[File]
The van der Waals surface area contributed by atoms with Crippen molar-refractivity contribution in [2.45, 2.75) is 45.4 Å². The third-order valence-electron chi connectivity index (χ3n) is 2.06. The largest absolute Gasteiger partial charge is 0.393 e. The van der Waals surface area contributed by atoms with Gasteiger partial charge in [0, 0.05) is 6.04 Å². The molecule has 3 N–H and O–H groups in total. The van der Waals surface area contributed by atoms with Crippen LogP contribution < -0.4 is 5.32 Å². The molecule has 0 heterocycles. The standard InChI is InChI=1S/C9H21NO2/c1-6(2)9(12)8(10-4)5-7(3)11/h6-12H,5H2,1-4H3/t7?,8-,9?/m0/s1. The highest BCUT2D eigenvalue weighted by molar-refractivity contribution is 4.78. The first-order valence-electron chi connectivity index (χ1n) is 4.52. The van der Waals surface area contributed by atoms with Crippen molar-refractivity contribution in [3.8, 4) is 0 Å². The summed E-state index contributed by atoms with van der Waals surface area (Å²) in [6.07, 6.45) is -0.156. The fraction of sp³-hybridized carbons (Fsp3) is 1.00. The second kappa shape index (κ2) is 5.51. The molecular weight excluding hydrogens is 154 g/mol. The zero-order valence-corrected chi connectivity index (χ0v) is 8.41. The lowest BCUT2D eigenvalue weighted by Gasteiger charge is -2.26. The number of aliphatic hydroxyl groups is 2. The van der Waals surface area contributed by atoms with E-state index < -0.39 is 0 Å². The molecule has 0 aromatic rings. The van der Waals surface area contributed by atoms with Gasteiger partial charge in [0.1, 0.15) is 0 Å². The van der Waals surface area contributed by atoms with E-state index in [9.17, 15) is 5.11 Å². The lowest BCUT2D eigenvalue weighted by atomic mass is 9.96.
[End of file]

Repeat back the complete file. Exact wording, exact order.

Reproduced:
The van der Waals surface area contributed by atoms with Crippen molar-refractivity contribution in [2.45, 2.75) is 45.4 Å². The third-order valence-electron chi connectivity index (χ3n) is 2.06. The largest absolute Gasteiger partial charge is 0.393 e. The van der Waals surface area contributed by atoms with Gasteiger partial charge in [0, 0.05) is 6.04 Å². The molecule has 3 N–H and O–H groups in total. The van der Waals surface area contributed by atoms with Crippen LogP contribution < -0.4 is 5.32 Å². The molecule has 0 heterocycles. The standard InChI is InChI=1S/C9H21NO2/c1-6(2)9(12)8(10-4)5-7(3)11/h6-12H,5H2,1-4H3/t7?,8-,9?/m0/s1. The highest BCUT2D eigenvalue weighted by molar-refractivity contribution is 4.78. The first-order valence-electron chi connectivity index (χ1n) is 4.52. The van der Waals surface area contributed by atoms with Crippen molar-refractivity contribution in [3.8, 4) is 0 Å². The summed E-state index contributed by atoms with van der Waals surface area (Å²) in [6.07, 6.45) is -0.156. The fraction of sp³-hybridized carbons (Fsp3) is 1.00. The second kappa shape index (κ2) is 5.51. The molecular weight excluding hydrogens is 154 g/mol. The zero-order valence-corrected chi connectivity index (χ0v) is 8.41. The lowest BCUT2D eigenvalue weighted by Gasteiger charge is -2.26. The number of aliphatic hydroxyl groups is 2. The van der Waals surface area contributed by atoms with E-state index < -0.39 is 0 Å². The molecule has 0 aromatic rings. The van der Waals surface area contributed by atoms with Gasteiger partial charge in [0.1, 0.15) is 0 Å². The van der Waals surface area contributed by atoms with E-state index in [9.17, 15) is 5.11 Å². The lowest BCUT2D eigenvalue weighted by atomic mass is 9.96.